Gem Romuld, ICAN

Earlier this year the Quaker Peace and Social Justice Fund provided funds to ICAN (International Campaign Against Nuclear Weapons) to fund a delegate to the UN negotiations on a nuclear weapons ban treaty.  In response, ICAN has provided the following report.


Abacca Anjain-Maddison speaking at the conference. Photo: Ralf Schlesener

Many have dismissed the idea of a treaty to outlaw the ultimate weapon of mass destruction as idealistic. Seventy-two years since the bombings of Hiroshima and Nagasaki, this idea has become a reality. The Treaty on the Prohibition of Nuclear Weapons was adopted by 122 nations at the United Nations on 7 July, 2017. The Treaty outlaws the possession, stockpiling, development, testing, transfer, use and threat of use of nuclear weapons. It is a powerful document, establishing a new international norm that rejects any role for nuclear weapons in our world.

Central to the Treaty’s goal of total elimination is an awareness of the totally catastrophic impacts of nuclear weapons. The intergovernmental conferences that led to the ban treaty negotiations crystallised our understanding of what the weapon is designed to do. Nations have heard the testimonies of Japanese hibakusha and people impacted by nuclear testing in awful detail. The experience of Indigenous people in Australia and across the Pacific provides ample evidence to pursue abolition with great urgency.

With the support of the Quaker Peace and Social Justice Fund, a powerful voice from the Marshall Islands was able to attend the ban treaty negotiating conference in July. Abacca Anjain-Maddison was born on Rongelap, an island that was evacuated after the 1954 US nuclear test on nearby Bikini Atoll due to widespread contamination. The Rongelapese were not evacuated until three days after the bomb. The physical effects of nuclear radiation and the ongoing displacement of the Marshall Islanders are common elements in Abacca’s testimonies.

Abacca is a former Senator of the Republic of the Marshall Islands, and is the President of Iju in Ean, a non-profit organisation owned by Rongelapese women. While in New York, Abacca liaised with Pacific Island delegations, participated in media conferences and delivered a final address after the Treaty’s adoption on behalf of the International Campaign to Abolish Nuclear Weapons.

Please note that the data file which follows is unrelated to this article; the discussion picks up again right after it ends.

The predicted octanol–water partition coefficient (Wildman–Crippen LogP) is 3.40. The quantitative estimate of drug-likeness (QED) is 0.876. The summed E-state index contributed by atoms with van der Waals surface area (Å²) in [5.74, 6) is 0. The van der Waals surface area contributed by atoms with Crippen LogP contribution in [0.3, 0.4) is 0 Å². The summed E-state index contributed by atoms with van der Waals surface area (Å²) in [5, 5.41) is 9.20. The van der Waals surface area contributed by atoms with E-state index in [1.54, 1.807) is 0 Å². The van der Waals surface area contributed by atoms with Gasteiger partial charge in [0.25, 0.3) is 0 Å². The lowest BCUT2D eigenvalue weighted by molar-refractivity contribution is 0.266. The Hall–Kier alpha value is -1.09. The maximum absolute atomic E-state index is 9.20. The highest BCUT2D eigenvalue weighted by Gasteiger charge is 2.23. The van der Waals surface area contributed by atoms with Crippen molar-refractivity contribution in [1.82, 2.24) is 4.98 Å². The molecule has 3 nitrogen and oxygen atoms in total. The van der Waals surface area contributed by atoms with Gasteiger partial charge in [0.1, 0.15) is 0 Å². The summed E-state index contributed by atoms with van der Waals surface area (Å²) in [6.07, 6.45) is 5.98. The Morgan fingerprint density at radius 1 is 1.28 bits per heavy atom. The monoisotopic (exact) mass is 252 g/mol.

Abacca said to the assembled delegates, international media and campaigners,

 For those in the Pacific and around the globe who have suffered from nuclear weapons, this treaty has special meaning.

We are overjoyed that the international community has at last acknowledged what we have always known: that nuclear weapons are abhorrent and immoral.

The new Treaty acknowledges the disproportionate impact of nuclear weapons activities on Indigenous peoples worldwide. It also contains provisions compelling states parties to assist victims of nuclear use and testing, and to take measures to remediate contaminated environments.

Pacific Governments have played a pivotal role in achieving the Treaty. The Australian Government’s boycott of the negotiating conference has made us increasingly isolated from our regional neighbours.

Our world remains threatened by the 15,000 nuclear weapons that are still held between nine nations. More than $100 billion is spent each year on maintaining and upgrading these deadly arsenals. The new Treaty is not an end in itself, but a powerful tool to apply pressure on states to reject nuclear weapons and disarm. The Treaty stigmatises the weapon and sets a new global standard, to which all nations will be held accountable.

The Treaty on the Prohibition of Nuclear Weapons will open for signature on 20 September 2017. We must advocate for all nations to sign on and pursue the Treaty’s goal; the total abolition of nuclear weapons. As Abacca reminded us when the Treaty was adopted, “We must not stop until we have eliminated nuclear weapons completely and forever.”


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